5 Simple Steps That Lower Cortisol Levels & Increase Weight Loss!

lower cortisol FI

Losing weight can be extremely difficult. It can also be frustrating, especially when you’re doing all the right things and the scale just won’t budge. If you’re eating healthy foods, controlling your portions, exercising regularly, and you aren’t seeing results, there may be an underlying reason.

Cortisol, often referred to as the stress hormone, is a steroid hormone that is made in the adrenal glands. It can help control blood sugar levels, regulate metabolism, and help reduce inflammation. It has a direct connection to your body’s stress response and, in terms of losing weight, it’s pretty important. Cortisol is released when you are under stress. If you are under constant stress, cortisol is continuously being released in your body. Producing too much can destroy muscles, have a negative effect on the metabolism, and generate abdominal fat. Too much cortisol in your body may be the reason you aren’t losing weight, despite all your hard work.

Symptoms of High Cortisol Levels

  • Mood swings
  • Anger, anxiety, depression
  • Constant fatigue
  • Frequent Headaches
  • Weight gain without explanation
  • Digestive problems
  • Frequent urination, constipation, or diarrhea
  • Trouble sleeping
  • Memory loss
  • Swelling in the face, hands or feet
  • Menstrual abnormalities
  • Low libido
  • Back pain
  • Decreased concentration

How to Naturally Lower Your Cortisol Levels

If the scale isn’t budging and these symptoms sound familiar, your body may be producing too much cortisol. Thankfully, there are several natural and healthy ways to reduce your cortisol levels in order to get your body back on track.

1. De-stress

The number one way you can reduce your cortisol levels is to de-stress. That might mean taking a vacation, getting away for the weekend, or simply taking a walk in the park once a day. Whatever it is that’s stressing you out, find a way to control it. If you’re in a stressful relationship, it may be time to cut the cord. If it’s your job that’s giving you anxiety, it may be time to look for a new one. A simpler fix, such as regular reading, yoga, or a nightly bubble bath might also do the trick. Find what works for you and make time for it!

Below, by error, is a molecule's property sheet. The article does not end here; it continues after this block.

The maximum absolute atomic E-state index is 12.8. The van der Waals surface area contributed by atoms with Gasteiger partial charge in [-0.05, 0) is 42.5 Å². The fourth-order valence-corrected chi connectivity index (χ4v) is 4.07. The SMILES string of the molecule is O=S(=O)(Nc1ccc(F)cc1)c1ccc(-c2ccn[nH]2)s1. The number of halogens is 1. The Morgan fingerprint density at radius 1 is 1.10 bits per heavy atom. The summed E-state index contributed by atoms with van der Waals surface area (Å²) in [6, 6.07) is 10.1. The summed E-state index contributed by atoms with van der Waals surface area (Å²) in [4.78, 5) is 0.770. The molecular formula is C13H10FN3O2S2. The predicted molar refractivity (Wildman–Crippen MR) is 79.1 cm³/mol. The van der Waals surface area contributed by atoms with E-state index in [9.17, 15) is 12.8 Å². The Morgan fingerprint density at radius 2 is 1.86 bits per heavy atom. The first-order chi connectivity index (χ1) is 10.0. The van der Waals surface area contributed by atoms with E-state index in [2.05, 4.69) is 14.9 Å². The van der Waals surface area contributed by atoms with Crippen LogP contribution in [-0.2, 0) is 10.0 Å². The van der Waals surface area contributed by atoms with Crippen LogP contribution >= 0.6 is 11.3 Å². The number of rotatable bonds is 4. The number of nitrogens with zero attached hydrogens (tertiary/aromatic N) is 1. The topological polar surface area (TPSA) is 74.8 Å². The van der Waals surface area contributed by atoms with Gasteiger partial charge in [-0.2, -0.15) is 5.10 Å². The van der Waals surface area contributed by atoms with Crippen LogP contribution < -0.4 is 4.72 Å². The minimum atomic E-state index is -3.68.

meditate 2

2. Exercise

Research has shown that regular exercise – about 30 to 60 minutes most days of the week – is one of the best ways to manage stress, balance hormones, and sleep better. It can also help aid in normal metabolic functions, such as balancing blood sugar levels. Be careful not to overexert yourself. Whether it’s yoga, hiking, running, boxing, or lifting weights, find a workout routine that you enjoy and exercise several times a week to stay healthy and keep your hormones balanced.

3. Sleep

Getting enough sleep is essential to controlling cortisol production. People who develop high cortisol levels can end up feeling wired and anxious at night, then fatigued during the day. If you’re having trouble sleeping, try using essential oils to promote relaxation before bed. Some of the best essential oils for a better night’s sleep are lavender, roman chamomile, and bergamot.

lavender essential oils

4. Try An Anti-Inflammatory Diet

Blood sugar levels that are poorly managed can contribute to high cortisol levels and other hormonal imbalances. An anti-inflammatory diet low in processed foods and high in antioxidants can help balance your hormones, control your cravings, and put you on the right track to weight loss. Some of the best foods for lowering cortisol and stabilizing blood sugar levels include fruits and vegetables, coconut or olive oil, nuts, seeds, lean proteins, and probiotic foods.

5. Avoid Stimulants

If you believe you may have high cortisol levels, avoid stimulants such as coffee, energy drinks, cigarettes, and anything else with caffeine in it. Caffeine not only affects your cortisol levels, it also affects your adrenaline, adenosine, and dopamine levels. A constant supply of caffeine in your body will raise the amount of cortisol and disrupt your hormone levels.

coffee drink

Sources:
Hormone Health Network – University Health News – Harvard Health Publications – David Wolfe – Dr. Axe – Shape Fit

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